DORNEY: One of the things that we look at with women who have -- when they have postpartum depression is that for future pregnancies, they plan. They develop social supports around them. They plan for medication, if that's necessary.

COHEN: Teresa did fine with just family support and didn't suffer when she had twins two years later.


ZAHN: She was pretty lucky the second time around. So, Elizabeth, help us better understand the difference between postpartum depression, which is very common, and this postpartum psychosis, which is a lot more common than any of us would think it would be?

COHEN: They really are quite different, Paula. Psychosis is when someone actually loses their grip on reality, to use layman's terms. For example, when someone is psychotic, they would see visions, they would hear things that are not really there, see things that are not really there.

Now, one interesting thing is that sometimes when people hear psychotic, they think of violent. Now, if someone is psychotic, they are not necessarily violent. Sometimes they get violent, like Andrea Yates, but not necessarily. They are not the same thing.

ZAHN: Well, I think a lot of people are delighted that Teresa would be so brave to share her really powerful story with us tonight. A lot of women can learn from that as well as their families. Elizabeth Cohen, thanks.

Right now, we're going to take a quick biz break. On Wall Street, the Dow gained 47 points to close just 11 points short of the all-time high. The NASDAQ finished up almost 4 points. The S&P ticked up 5 points.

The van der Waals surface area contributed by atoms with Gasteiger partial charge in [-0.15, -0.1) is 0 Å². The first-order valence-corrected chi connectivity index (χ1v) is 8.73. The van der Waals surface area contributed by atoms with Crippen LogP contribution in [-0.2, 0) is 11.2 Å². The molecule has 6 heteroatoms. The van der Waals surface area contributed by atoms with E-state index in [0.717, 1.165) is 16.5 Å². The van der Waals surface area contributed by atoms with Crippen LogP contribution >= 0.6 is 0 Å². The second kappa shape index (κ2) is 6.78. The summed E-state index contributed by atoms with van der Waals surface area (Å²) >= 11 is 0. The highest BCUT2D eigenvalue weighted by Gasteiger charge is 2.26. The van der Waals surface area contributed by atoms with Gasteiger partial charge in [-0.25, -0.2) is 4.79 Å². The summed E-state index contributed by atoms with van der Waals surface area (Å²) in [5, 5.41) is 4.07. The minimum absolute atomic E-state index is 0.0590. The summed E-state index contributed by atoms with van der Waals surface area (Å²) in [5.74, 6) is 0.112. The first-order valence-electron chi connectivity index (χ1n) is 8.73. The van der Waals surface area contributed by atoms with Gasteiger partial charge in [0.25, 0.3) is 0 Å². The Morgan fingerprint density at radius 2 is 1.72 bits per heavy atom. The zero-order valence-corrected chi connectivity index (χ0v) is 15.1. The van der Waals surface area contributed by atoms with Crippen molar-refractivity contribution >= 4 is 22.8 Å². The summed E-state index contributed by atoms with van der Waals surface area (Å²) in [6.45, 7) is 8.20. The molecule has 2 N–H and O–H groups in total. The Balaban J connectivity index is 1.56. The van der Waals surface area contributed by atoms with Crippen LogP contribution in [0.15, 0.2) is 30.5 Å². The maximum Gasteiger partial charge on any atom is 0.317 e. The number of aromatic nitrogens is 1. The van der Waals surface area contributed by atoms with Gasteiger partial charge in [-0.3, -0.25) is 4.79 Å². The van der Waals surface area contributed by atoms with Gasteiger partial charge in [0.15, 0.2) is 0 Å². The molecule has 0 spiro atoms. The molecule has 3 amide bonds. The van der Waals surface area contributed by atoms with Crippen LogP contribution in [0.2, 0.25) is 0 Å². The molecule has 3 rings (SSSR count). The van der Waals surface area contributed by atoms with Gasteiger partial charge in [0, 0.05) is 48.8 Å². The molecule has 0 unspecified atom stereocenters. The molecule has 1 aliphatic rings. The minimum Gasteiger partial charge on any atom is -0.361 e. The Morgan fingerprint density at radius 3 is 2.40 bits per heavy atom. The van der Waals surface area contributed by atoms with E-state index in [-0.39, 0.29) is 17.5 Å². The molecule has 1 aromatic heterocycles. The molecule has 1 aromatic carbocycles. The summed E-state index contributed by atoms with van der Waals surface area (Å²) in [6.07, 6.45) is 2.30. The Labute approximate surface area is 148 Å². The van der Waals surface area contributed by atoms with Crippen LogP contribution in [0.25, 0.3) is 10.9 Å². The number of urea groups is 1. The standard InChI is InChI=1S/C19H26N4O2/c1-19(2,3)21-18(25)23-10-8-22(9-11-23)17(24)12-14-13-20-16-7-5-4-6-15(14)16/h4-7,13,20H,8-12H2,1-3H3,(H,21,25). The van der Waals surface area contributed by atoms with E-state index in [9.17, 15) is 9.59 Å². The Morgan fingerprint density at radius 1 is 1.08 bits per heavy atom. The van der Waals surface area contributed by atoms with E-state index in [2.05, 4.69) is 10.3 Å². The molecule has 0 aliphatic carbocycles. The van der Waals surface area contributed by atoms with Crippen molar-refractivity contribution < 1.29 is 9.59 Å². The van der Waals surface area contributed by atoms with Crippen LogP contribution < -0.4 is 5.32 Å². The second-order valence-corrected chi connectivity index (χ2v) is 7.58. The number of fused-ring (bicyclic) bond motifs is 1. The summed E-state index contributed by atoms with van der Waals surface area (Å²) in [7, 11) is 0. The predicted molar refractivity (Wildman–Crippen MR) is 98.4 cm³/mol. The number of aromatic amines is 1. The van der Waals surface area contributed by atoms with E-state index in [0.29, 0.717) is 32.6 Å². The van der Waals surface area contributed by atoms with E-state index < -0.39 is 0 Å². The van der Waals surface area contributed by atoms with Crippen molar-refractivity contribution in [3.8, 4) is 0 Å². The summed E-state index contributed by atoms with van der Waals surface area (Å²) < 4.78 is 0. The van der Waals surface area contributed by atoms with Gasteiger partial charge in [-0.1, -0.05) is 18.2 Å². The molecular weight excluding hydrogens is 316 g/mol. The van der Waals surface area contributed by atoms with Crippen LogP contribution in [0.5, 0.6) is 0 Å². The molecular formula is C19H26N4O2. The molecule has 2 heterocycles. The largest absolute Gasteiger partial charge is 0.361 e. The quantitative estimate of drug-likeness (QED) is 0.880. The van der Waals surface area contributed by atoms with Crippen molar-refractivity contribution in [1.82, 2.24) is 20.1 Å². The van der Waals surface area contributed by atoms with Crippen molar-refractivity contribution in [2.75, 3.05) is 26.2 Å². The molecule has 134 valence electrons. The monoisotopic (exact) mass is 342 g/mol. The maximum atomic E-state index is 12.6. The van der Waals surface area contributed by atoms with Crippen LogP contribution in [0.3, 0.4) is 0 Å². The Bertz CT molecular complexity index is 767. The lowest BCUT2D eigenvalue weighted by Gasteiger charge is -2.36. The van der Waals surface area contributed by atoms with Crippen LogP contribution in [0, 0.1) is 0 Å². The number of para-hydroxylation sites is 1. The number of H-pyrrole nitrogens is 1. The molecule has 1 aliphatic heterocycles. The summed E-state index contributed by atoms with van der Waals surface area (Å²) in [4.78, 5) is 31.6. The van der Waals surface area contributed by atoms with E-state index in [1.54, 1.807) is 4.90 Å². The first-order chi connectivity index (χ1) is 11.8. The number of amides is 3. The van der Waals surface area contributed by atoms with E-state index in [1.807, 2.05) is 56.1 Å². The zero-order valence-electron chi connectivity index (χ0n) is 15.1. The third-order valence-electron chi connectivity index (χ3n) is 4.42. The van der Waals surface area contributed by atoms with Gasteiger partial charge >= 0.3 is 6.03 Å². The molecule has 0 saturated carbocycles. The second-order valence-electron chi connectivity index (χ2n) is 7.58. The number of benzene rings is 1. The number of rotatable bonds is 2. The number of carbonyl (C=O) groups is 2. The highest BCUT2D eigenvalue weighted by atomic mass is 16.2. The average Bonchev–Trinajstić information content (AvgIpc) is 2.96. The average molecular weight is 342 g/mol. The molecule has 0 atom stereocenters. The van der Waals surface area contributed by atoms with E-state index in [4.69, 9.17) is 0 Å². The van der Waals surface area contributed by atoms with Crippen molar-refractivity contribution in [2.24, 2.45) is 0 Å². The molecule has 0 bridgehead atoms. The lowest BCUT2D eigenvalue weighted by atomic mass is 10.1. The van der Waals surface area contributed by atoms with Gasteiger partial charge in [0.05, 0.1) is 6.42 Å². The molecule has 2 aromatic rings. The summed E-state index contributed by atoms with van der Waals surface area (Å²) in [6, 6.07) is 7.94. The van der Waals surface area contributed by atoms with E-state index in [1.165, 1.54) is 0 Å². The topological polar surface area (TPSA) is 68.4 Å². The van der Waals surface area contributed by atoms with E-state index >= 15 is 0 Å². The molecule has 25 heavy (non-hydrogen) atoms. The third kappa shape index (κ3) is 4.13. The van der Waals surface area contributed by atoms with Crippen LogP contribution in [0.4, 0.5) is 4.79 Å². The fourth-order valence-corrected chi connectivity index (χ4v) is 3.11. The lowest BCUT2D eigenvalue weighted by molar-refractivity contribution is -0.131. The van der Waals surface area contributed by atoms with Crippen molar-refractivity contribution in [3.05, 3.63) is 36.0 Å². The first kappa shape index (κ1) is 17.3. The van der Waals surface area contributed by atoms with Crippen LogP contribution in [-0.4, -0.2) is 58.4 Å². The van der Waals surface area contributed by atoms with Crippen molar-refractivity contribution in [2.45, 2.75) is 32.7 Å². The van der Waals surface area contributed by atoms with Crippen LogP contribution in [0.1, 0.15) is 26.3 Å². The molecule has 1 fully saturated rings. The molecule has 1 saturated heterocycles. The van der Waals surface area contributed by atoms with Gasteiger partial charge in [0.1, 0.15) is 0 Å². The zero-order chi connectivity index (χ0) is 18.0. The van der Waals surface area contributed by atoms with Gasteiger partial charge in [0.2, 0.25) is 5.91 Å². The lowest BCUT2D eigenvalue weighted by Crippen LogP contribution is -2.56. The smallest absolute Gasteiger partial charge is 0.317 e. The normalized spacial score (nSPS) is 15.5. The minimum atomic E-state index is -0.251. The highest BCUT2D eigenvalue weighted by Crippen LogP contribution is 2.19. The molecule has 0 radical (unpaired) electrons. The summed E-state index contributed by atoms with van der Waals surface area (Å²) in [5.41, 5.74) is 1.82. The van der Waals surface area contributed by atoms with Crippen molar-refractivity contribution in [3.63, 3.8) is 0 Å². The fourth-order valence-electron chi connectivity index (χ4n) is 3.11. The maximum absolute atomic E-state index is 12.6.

A hopeful note on the slumping housing market -- the CEO of Toll Brothers, the luxury home builder, says the market may be about to hit bottom after more than a year of decline. Robert Toll sees signs that prices are stabilizing. Still, his company's profits fell more than 40 percent this quarter compared to a year ago.

Get this -- the "Breakfast at Tiffany's" gown just got a whole lot more expensive. The classic -- well, it's actually not a gown but the black -- I guess you can call it a gown -- Audrey Hepburn wore in that film sold at auction today at London, at Christie's. The price tag, $922,000. We don't know who the phone bidder was, but we do know the proceeds go to charity to help India's poor. It's one heck of a price for one dress.

We're just minutes away from LARRY KING LIVE. Larry's guest tonight, Kathy Griffin of the reality hit, "Life on the D-List." She's just survived a very real brush with death. She'll be talking about it tonight.


ZAHN: And that wraps it up for all of us here tonight. Thanks so much for joining us. We'll be back same time, same place tomorrow night. Have a great night.